An attacker can also perform a baiting attack in the physical world; for example, planting infected USBs in the parking lot of a target organization and waiting for internal personnel to insert them in the corporate PC. The malware from the USB is then installed on the employee’s computer and will compromise the PCs, gaining full control.


A quid pro quo attack (aka ‘something for something’ attack) is a variant of baiting and differs in that instead of baiting a target with the promise of a good, a quid pro quo attack promises a service or a benefit based on the execution of a specific action.

In a quid pro quo attack scenario, the hacker offers a service or benefit in exchange for information or access.

The most common quid pro quo attack occurs when a hacker impersonates an IT staffer for a large organization. That hacker attempts to contact via phone the employees of the target organization, then offers them some kind of upgrade or software installation.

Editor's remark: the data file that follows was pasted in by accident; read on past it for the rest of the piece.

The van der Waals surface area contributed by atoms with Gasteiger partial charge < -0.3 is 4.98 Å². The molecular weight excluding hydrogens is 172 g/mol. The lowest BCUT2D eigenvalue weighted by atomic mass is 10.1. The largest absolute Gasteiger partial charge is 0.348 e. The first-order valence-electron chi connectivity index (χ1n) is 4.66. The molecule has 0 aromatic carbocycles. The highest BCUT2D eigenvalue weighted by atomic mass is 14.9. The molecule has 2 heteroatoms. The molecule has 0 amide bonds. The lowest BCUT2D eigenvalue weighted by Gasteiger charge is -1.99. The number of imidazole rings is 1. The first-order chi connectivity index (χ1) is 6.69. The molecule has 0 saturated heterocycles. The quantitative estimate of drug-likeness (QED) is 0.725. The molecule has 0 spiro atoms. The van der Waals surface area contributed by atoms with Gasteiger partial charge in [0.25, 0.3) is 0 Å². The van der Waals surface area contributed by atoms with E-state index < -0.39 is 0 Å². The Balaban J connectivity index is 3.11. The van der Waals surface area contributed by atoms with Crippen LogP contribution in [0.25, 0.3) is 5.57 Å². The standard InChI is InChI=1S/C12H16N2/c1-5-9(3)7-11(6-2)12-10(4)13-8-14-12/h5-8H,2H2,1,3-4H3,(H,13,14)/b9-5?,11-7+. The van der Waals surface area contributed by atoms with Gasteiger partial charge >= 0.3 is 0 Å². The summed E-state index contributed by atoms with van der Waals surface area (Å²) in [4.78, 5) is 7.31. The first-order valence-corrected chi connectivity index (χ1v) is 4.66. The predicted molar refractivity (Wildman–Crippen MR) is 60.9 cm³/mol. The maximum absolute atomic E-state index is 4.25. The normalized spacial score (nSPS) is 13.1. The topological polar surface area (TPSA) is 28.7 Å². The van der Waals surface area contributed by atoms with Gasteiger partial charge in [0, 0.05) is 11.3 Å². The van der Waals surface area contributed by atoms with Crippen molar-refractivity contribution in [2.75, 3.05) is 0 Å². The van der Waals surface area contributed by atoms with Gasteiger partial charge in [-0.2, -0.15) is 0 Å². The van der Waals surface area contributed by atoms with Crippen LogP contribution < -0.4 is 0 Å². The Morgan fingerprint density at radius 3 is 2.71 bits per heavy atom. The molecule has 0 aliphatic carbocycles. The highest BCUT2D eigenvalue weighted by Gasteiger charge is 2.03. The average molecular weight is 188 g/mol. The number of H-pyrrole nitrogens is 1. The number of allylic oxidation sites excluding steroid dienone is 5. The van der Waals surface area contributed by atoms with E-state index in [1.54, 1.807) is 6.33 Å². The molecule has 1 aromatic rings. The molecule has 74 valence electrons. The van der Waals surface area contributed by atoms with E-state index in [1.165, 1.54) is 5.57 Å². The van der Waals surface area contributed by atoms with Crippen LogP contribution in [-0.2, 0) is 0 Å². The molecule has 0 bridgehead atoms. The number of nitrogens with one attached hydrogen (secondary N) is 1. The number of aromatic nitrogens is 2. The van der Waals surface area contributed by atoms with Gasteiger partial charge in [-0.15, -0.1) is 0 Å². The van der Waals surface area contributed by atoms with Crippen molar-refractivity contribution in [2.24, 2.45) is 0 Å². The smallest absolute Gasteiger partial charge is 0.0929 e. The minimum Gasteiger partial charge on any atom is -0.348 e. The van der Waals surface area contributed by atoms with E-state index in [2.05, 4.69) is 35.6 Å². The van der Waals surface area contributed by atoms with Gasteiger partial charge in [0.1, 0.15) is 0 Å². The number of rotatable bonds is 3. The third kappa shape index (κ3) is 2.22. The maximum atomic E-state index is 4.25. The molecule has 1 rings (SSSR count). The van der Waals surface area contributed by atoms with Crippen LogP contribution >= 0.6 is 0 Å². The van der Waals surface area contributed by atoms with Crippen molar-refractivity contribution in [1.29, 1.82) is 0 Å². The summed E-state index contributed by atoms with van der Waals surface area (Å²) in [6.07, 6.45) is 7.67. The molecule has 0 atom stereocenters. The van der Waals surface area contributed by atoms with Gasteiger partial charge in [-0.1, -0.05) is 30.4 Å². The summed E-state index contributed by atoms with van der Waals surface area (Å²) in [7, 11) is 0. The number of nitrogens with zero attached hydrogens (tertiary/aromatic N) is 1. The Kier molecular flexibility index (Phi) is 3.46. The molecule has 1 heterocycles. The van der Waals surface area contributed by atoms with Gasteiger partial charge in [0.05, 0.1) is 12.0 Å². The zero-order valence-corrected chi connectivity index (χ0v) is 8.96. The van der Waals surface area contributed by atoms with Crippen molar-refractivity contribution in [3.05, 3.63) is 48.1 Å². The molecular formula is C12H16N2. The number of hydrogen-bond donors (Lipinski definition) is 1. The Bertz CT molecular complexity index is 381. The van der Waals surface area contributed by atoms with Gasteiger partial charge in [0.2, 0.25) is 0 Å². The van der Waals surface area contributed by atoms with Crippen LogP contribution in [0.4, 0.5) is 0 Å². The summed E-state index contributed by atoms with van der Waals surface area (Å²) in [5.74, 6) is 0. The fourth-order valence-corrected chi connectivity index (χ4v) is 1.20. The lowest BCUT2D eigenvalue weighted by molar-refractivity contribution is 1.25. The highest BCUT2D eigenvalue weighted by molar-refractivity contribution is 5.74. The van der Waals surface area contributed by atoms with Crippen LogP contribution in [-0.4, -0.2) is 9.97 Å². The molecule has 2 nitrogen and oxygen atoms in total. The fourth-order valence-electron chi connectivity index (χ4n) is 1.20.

The tailgating attack, also known as “piggybacking,” involves an attacker seeking entry to a restricted area which lacks the proper authentication.

The attacker can simply walk in behind a person who is authorized to access the area. In a typical tailgating attack scenario, a person impersonates a delivery driver or a caretaker who is packed with parcels and waits when an employee opens their door. The attacker asks that the employee hold the door, bypassing the security measures in place (i.e. Electronic access control).

Whether your organization needs a single evaluation or periodic testing, BAI Security draws on dozens of scenarios used in actual social engineering breach activity to assess your security environment and help you build a culture of security consciousness. BAI Security helps organizations identify vulnerabilities and ensure compliance through evaluations using real-world social engineering tactics.